Cover: What Is Good and Why: The Ethics of Well-Being, from Harvard University PressCover: What Is Good and Why in PAPERBACK

What Is Good and Why

The Ethics of Well-Being

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Product Details

PAPERBACK

$37.00 • £29.95 • €33.50

ISBN 9780674032378

Publication Date: 05/15/2009

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304 pages

6-1/8 x 9-1/4 inches

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  • Acknowledgments
  • I. In Search of Good
    • 1. A Socratic Question
    • 2. Flourishing and Well-Being
    • 3. Mind and Value
    • 4. Utilitarianism
    • 5. Rawls and the Priority of the Right
    • 6. Right, Wrong, Should
    • 7. The Elimination of Moral Rightness
    • 8. Rules and Good
    • 9. Categorical Imperatives
    • 10. Conflicting Interests
    • 11. Whose Good? The Egoist’s Answer
    • 12. Whose Good? The Utilitarian’s Answer
    • 13. Self-Denial, Self-Love, Universal Concern
    • 14. Pain, Self-Love, and Altruism
    • 15. Agent-Neutrality and Agent-Relativity
  • II. Good, Conation, and Pleasure
    • 16. “Good” and “Good for”
    • 17. “Good for” and Advantage
    • 18. “Good that” and “Bad that”
    • 19. Pleasure and Advantage
    • 20. Good for S That P
    • 21. The “for” of “Good for”
    • 22. Plants, Animals, Humans
    • 23. Ross on Human Nature
    • 24. The Perspectival Reading of “Good for”
    • 25. The Conative Approach to Well-Being
    • 26. Abstracting from the Content of Desires and Plans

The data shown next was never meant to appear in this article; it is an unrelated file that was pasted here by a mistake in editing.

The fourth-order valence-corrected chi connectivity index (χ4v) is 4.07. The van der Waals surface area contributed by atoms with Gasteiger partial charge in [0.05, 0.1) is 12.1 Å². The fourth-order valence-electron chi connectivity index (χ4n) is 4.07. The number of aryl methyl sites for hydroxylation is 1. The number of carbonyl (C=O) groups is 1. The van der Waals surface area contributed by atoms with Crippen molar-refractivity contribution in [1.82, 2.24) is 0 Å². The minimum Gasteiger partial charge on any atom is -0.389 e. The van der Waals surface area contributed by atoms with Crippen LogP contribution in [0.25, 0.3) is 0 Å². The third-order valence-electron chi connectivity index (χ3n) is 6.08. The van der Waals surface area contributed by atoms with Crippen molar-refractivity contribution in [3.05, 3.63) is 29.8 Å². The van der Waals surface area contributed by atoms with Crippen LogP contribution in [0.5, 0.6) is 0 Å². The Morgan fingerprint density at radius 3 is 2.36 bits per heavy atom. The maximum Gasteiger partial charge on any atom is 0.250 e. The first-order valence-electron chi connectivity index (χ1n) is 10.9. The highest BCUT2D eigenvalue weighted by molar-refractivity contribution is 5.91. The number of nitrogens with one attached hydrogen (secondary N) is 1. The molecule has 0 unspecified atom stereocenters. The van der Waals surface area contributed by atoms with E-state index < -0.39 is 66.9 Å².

• 27. The Faulty Mechanisms of Desire Formation
    • 28. Infants and Adults
    • 29. The Conation of an Ideal Self
    • 30. The Appeal of the Conative Theory
    • 31. Conation Hybridized
    • 32. Strict Hedonism
    • 33. Hedonism Diluted
  • III. Prolegomenon to Flourishing
    • 34. Development and Flourishing: The General Theory
    • 35. Development and Flourishing: The Human Case
    • 36. More Examples of What Is Good
    • 37. Appealing to Nature
    • 38. Sensory Un-flourishing
    • 39. Affective Flourishing and Un-flourishing
    • 40. Hobbes on Tranquillity and Restlessness
    • 41. Flourishing and Un-flourishing as a Social Being
    • 42. Cognitive Flourishing and Un-flourishing
    • 43. Sexual Flourishing and Un-flourishing
    • 44. Too Much and Too Little
    • 45. Comparing Lives and Stages of Life
    • 46. Adding Goods: Rawls’s Principle of Inclusiveness
    • 47. Art, Science, and Culture
    • 48. Self-Sacrifice
    • 49. The Vanity of Fame
    • 50. The Vanity of Wealth
    • 51. Making Others Worse-Off
    • 52. Virtues and Flourishing
    • 53. The Good of Autonomy
    • 54. What Is Good and Why
  • IV. The Sovereignty of Good
    • 55. The Importance of What Is Good for Us
    • 56. Good’s Insufficiency
    • 57. Promises
    • 58. Retribution
    • 59. Cosmic Justice
    • 60. Social Justice
    • 61. Pure Antipaternalism
    • 62. Moral Space and Giving Aid
    • 63. Slavery
    • 64. Torture
    • 65. Moral Rightness Revisited
    • 66. Lying
    • 67. Honoring the Dead
    • 68. Meaningless Goals and Symbolic Value
    • 69. Good-Independent Realms of Value
    • 70. Good Thieves and Good Human Beings
    • 71. Final Thoughts
  • Works Cited
  • Index

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Jacket: The Condemnation of Blackness: Race, Crime, and the Making of Modern Urban America, by Khalil Gibran Muhammad, from Harvard University Press

“Predictive Policing” and Racial Profiling

While technology used in policing has improved, it hasn’t progressed, says Khalil Gibran Muhammad, if racial biases are built into those new technologies. This excerpt from his book, The Condemnation of Blackness: Race, Crime, and the Making of Modern Urban America, shows that for the reform called for by the current protests against systemic racism and racially-biased policing to be fulfilled, the police—especially those at the top—will need to change their pre-programmed views on race and the way they see the Black citizens they are supposed to “serve and protect.”